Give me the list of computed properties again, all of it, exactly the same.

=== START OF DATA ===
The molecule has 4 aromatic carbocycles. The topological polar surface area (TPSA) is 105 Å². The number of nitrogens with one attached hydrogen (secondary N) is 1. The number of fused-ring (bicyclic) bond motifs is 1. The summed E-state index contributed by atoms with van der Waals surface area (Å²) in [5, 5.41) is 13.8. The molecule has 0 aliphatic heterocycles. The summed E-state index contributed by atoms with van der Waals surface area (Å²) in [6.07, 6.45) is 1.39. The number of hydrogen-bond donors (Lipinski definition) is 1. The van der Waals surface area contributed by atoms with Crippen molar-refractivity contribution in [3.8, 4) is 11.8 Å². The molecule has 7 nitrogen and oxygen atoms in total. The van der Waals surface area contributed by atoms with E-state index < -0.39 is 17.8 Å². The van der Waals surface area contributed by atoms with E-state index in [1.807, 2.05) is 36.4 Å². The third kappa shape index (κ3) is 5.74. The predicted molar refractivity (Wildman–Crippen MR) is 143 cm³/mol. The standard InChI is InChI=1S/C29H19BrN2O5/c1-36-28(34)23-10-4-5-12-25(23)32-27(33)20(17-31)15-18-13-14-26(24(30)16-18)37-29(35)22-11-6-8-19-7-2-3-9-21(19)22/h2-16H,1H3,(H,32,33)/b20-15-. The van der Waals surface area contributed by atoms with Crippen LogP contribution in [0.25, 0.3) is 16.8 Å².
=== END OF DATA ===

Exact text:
The molecule has 4 aromatic carbocycles. The topological polar surface area (TPSA) is 105 Å². The number of nitrogens with one attached hydrogen (secondary N) is 1. The number of fused-ring (bicyclic) bond motifs is 1. The summed E-state index contributed by atoms with van der Waals surface area (Å²) in [5, 5.41) is 13.8. The molecule has 0 aliphatic heterocycles. The summed E-state index contributed by atoms with van der Waals surface area (Å²) in [6.07, 6.45) is 1.39. The number of hydrogen-bond donors (Lipinski definition) is 1. The van der Waals surface area contributed by atoms with Crippen molar-refractivity contribution in [3.8, 4) is 11.8 Å². The molecule has 7 nitrogen and oxygen atoms in total. The van der Waals surface area contributed by atoms with E-state index < -0.39 is 17.8 Å². The van der Waals surface area contributed by atoms with E-state index in [1.807, 2.05) is 36.4 Å². The third kappa shape index (κ3) is 5.74. The predicted molar refractivity (Wildman–Crippen MR) is 143 cm³/mol. The standard InChI is InChI=1S/C29H19BrN2O5/c1-36-28(34)23-10-4-5-12-25(23)32-27(33)20(17-31)15-18-13-14-26(24(30)16-18)37-29(35)22-11-6-8-19-7-2-3-9-21(19)22/h2-16H,1H3,(H,32,33)/b20-15-. The van der Waals surface area contributed by atoms with Crippen LogP contribution in [0.25, 0.3) is 16.8 Å².